On 17 December 1941 the War Plans Division recommended that General Brett, An Air Corps officer, then at a military conference of Allied military leaders in Chunking, would assume command of all American troops and military facilities in Australia, relieving General Barnes, who at that time was in command of Task Force, South Pacific and travelling with the Pensacola Convoy headed for Brisbane, Australia. At that time the suggested title for his proposed command was Commanding General, American Troops in Australia. He was to report to General Douglas MacArthur, the Commanding General, U.S. Army Forces in the Far East USAFFE. General Marshall approved this plan and the War Plans Division sent out messages and directives on 17 December 1941 to put this plan into effect. As part of this plan, pending General Brett's arrival in Australia, Brigadier General H.B. Claggett, an Air Corps officer on General MacArthur's staff was to be sent to Australia from the Philippines to take temporary commend.

On 18 December 1941, the U.S. Military Attache, Australia received a message to be delivered to Brigadier General Barnes. The message stated that Major General George H. Brett was expected to arrive in Darwin, in the Northern Territory on 29 December 1941. and that Brett had been designated as Commander of all U.S. Military Troops, and facilities in Australia and directed to establish a services of supply in support of the Philippines. General Claggett had been ordered from the Philippines as Assistant to Brett.

On 24 December 1941, General Barnes, the Commanding General USAFIA, pending the arrival of General Brett, received instructions from the War Department that he was authorised to do anything necessary to effect the delivery of arms, equipment and ammunition to the Philippines. Urgent requirements were stated to be air equipment ammunition, mainly .50 cal. The authorisation included the incurring of necessary financial obligations.

Under General Orders No. 5 dated 24 December 1942, Brigadier General Henry B. Claggett assumed command of USFIA. General Barnes then became General Clagett's Chief of Staff.

On 26 December 1941, General Claggett cabled Admiral Glassford, the Commander in Chief Asiatic Fleet "Where and when can my representative meet you and your representative for a preliminary conference regarding general plans and joint Army and Navy base."

On 27 December 1941, an intercepted message from Brink to Milid via Manila referred to a joint conference by USAFIA and Commander in Chief Asiatic Fleet CINCAF and stated that MacArthur's views as agreed to by the President were that Australia should prepare the main base for offensive operations against the Japanese with the N.E.I. as an advance base.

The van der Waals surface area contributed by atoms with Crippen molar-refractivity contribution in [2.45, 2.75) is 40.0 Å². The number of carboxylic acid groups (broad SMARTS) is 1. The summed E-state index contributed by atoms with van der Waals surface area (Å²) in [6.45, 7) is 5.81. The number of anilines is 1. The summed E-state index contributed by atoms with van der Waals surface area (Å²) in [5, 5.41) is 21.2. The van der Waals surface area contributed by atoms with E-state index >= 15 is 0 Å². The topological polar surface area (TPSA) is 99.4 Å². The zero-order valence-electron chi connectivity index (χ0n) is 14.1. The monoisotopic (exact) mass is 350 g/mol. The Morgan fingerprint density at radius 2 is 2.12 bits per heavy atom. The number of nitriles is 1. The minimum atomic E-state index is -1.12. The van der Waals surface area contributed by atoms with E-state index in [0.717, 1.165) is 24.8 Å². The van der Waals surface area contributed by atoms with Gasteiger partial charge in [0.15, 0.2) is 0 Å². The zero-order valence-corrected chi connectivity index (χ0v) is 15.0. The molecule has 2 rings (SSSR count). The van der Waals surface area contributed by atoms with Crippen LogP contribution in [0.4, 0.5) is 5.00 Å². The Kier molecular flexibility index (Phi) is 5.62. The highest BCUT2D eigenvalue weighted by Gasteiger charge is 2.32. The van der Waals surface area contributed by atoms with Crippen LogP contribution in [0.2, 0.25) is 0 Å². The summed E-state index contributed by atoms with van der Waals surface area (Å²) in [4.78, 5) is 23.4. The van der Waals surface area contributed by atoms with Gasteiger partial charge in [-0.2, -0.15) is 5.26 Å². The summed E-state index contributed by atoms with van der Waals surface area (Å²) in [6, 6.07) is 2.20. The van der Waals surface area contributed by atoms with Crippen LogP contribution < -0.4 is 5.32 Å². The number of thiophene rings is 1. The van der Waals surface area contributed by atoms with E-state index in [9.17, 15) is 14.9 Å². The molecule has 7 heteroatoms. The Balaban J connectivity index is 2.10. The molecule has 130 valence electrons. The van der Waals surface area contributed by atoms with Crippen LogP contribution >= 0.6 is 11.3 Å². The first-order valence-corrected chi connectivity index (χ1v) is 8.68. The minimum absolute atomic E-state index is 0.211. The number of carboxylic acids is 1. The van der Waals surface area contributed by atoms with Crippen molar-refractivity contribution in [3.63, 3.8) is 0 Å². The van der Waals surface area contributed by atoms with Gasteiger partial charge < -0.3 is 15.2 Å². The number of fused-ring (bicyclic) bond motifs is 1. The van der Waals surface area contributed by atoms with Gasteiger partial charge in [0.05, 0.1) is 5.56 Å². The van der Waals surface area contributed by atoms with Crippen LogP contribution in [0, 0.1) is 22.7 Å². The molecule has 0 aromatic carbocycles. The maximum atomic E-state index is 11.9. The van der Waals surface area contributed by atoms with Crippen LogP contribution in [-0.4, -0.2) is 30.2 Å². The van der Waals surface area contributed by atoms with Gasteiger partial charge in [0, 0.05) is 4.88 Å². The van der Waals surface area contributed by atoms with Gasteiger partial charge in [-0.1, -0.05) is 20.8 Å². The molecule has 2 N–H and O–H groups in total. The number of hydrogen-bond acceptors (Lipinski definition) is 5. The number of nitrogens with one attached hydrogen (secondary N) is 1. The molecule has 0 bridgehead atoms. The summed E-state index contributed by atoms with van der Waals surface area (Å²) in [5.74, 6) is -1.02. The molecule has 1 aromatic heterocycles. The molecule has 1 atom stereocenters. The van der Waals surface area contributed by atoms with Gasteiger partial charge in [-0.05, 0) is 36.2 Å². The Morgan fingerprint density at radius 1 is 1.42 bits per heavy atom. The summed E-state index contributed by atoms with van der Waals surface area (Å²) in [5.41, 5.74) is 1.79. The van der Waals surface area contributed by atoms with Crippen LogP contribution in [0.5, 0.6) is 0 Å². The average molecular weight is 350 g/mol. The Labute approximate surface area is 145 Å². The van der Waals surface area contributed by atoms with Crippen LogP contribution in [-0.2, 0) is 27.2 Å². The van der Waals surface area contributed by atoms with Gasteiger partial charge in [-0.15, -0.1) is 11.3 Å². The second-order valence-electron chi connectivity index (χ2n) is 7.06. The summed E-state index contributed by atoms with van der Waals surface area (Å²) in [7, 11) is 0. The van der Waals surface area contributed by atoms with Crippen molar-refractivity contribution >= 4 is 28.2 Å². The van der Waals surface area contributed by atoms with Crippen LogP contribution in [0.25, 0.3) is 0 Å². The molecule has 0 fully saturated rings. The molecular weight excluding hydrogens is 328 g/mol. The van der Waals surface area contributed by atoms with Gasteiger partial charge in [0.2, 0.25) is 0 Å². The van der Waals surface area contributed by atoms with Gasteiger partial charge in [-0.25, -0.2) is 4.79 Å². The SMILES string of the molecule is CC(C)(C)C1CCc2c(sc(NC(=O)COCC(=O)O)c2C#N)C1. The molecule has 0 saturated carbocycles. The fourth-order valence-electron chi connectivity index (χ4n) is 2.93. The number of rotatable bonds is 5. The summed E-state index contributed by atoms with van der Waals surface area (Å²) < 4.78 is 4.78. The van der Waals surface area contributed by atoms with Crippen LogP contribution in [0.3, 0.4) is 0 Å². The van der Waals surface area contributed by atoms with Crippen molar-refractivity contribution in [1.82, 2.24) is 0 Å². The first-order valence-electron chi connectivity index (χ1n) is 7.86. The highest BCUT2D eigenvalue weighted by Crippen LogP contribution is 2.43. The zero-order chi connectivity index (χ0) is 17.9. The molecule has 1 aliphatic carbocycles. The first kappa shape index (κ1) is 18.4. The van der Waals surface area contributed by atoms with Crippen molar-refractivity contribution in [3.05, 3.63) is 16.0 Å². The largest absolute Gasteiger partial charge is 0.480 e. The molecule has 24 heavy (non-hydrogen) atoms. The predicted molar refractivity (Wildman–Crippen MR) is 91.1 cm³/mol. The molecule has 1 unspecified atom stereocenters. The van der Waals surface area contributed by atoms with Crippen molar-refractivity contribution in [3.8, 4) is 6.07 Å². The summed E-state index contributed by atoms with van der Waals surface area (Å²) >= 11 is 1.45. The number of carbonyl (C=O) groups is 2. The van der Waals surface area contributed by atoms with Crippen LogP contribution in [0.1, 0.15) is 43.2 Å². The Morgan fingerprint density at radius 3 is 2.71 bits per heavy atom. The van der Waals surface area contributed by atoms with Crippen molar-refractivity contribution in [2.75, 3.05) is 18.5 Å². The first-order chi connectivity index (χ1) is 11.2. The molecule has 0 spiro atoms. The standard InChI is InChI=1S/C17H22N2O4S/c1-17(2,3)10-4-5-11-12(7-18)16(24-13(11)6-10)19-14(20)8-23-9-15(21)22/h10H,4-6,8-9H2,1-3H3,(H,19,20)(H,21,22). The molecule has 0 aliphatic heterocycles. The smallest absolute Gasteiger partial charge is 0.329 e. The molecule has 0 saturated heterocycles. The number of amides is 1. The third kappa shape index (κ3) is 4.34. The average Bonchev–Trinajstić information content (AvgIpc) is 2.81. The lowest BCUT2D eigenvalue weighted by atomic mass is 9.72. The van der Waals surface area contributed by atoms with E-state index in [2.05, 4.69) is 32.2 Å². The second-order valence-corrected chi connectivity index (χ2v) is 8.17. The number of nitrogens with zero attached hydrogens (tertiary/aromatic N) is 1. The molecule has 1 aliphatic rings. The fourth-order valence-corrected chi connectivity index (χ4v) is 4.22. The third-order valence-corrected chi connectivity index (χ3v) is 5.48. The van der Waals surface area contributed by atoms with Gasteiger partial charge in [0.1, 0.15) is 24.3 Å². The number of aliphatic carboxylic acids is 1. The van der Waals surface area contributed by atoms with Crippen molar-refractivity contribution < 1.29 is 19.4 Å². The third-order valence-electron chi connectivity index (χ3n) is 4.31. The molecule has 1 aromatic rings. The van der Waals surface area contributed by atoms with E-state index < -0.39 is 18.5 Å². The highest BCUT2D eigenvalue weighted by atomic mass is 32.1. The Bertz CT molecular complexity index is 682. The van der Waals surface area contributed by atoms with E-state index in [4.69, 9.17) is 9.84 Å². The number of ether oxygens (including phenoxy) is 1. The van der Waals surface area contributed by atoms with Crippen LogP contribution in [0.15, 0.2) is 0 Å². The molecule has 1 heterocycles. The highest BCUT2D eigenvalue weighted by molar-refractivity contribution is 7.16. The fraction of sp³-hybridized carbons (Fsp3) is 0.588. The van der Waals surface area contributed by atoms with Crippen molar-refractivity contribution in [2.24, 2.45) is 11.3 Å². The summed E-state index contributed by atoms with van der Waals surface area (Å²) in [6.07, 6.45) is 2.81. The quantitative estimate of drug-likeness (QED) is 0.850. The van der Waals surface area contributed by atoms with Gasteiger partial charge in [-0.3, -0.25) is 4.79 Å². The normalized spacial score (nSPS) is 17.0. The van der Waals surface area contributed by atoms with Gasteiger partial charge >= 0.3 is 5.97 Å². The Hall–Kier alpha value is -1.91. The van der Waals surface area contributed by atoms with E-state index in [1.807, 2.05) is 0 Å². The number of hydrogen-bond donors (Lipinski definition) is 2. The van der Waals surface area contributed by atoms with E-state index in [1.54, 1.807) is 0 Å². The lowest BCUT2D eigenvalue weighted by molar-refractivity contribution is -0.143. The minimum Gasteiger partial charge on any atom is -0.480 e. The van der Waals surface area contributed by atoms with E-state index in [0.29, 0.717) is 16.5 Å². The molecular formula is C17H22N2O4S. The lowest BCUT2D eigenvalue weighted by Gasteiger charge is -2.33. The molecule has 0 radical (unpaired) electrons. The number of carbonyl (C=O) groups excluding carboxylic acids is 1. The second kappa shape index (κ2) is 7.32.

On 28 December 1941, the Convoy including the "Holbrook" carrying the 147th F.A. and the 148th F.A. less one Battalion and certain equipment, and the "Chaumont" departed Brisbane for the Philippines. The Dutch ship "Bloemfontein" did not sail with the convoy as she had orders from N.E.I. to proceed to Sourabaya.

On 29 December 1941, General Clagett sent a message to the Chief of Staff Washington stating that "Bloemfontein" loaded with essential supplies and one Battalion of Field Artillery was held up because of orders from N.E.I. Claggett advised that he had requested a change of Orders to the N.E.I. and that if approval was not received within 24 hours, the "Bloemfontein" was to be unloaded and released to N.E.I. Departure of airplanes for Philippines was dependent upon essential parts not yet located. All P-40's were held up because no Prestone could be located.

HQ USFIA moved from Brisbane to Melbourne on 3 January 1942, and was abolished by redesignation as Headquarters, United States Army Forces in Australia (HQ USAFIA), by General Order 1, HQ USAFIA, on 5 January 1942 with General Brett as the Commanding General and General Claggett as his Chief of Staff.

Brett later placed Brigadier General Henry B. Claggett in charge of the port operations at Townsville in north Queensland.

Where did General Claggett live while he was in Townsville? The US Army commandeered a number of houses in Townsville during WWII. One of these was "Duncragen", a low set house at 4 Cleveland Terrace, Melton Hill. It was used as a private residence for at least one US General. Did General Claggett live here at all? Being so early in the war in Townsville it's probably more likely that he stayed at a Hotel.


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This page first produced 3 August 2004

This page last updated 03 February 2017